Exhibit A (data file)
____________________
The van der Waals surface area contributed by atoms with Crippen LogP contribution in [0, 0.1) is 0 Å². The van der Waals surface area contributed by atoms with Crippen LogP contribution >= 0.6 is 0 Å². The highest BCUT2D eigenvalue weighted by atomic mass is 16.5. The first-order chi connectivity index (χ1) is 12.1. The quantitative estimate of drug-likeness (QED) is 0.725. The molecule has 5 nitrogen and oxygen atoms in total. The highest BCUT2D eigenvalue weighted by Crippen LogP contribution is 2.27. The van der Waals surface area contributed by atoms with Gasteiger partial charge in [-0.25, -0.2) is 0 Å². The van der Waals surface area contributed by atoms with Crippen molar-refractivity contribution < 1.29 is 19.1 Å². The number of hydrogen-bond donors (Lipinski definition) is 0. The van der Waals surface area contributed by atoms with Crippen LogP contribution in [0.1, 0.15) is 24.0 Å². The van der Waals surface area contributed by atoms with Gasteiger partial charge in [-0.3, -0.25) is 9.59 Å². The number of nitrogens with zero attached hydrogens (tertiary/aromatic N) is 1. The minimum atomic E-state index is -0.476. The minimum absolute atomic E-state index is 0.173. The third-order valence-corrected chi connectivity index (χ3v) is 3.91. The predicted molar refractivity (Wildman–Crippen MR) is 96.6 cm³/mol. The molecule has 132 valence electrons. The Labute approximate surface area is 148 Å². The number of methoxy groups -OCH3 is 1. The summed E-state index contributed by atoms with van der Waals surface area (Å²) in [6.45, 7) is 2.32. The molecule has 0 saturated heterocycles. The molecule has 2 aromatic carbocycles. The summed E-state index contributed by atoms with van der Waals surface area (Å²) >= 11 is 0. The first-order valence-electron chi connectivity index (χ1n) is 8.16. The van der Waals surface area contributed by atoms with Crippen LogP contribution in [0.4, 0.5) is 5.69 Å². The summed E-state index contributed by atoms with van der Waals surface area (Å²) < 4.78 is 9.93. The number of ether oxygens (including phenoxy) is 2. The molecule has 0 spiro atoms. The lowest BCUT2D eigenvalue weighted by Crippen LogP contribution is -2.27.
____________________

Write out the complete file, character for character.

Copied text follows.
The van der Waals surface area contributed by atoms with Crippen LogP contribution in [0, 0.1) is 0 Å². The van der Waals surface area contributed by atoms with Crippen LogP contribution >= 0.6 is 0 Å². The highest BCUT2D eigenvalue weighted by atomic mass is 16.5. The first-order chi connectivity index (χ1) is 12.1. The quantitative estimate of drug-likeness (QED) is 0.725. The molecule has 5 nitrogen and oxygen atoms in total. The highest BCUT2D eigenvalue weighted by Crippen LogP contribution is 2.27. The van der Waals surface area contributed by atoms with Gasteiger partial charge in [-0.25, -0.2) is 0 Å². The van der Waals surface area contributed by atoms with Crippen molar-refractivity contribution < 1.29 is 19.1 Å². The number of hydrogen-bond donors (Lipinski definition) is 0. The van der Waals surface area contributed by atoms with Crippen LogP contribution in [0.1, 0.15) is 24.0 Å². The van der Waals surface area contributed by atoms with Gasteiger partial charge in [-0.3, -0.25) is 9.59 Å². The number of nitrogens with zero attached hydrogens (tertiary/aromatic N) is 1. The minimum atomic E-state index is -0.476. The minimum absolute atomic E-state index is 0.173. The third-order valence-corrected chi connectivity index (χ3v) is 3.91. The predicted molar refractivity (Wildman–Crippen MR) is 96.6 cm³/mol. The molecule has 132 valence electrons. The Labute approximate surface area is 148 Å². The number of methoxy groups -OCH3 is 1. The summed E-state index contributed by atoms with van der Waals surface area (Å²) in [6.45, 7) is 2.32. The molecule has 0 saturated heterocycles. The molecule has 2 aromatic carbocycles. The summed E-state index contributed by atoms with van der Waals surface area (Å²) >= 11 is 0. The first-order valence-electron chi connectivity index (χ1n) is 8.16. The van der Waals surface area contributed by atoms with Crippen LogP contribution in [0.4, 0.5) is 5.69 Å². The summed E-state index contributed by atoms with van der Waals surface area (Å²) < 4.78 is 9.93. The number of ether oxygens (including phenoxy) is 2. The molecule has 0 spiro atoms. The lowest BCUT2D eigenvalue weighted by Crippen LogP contribution is -2.27.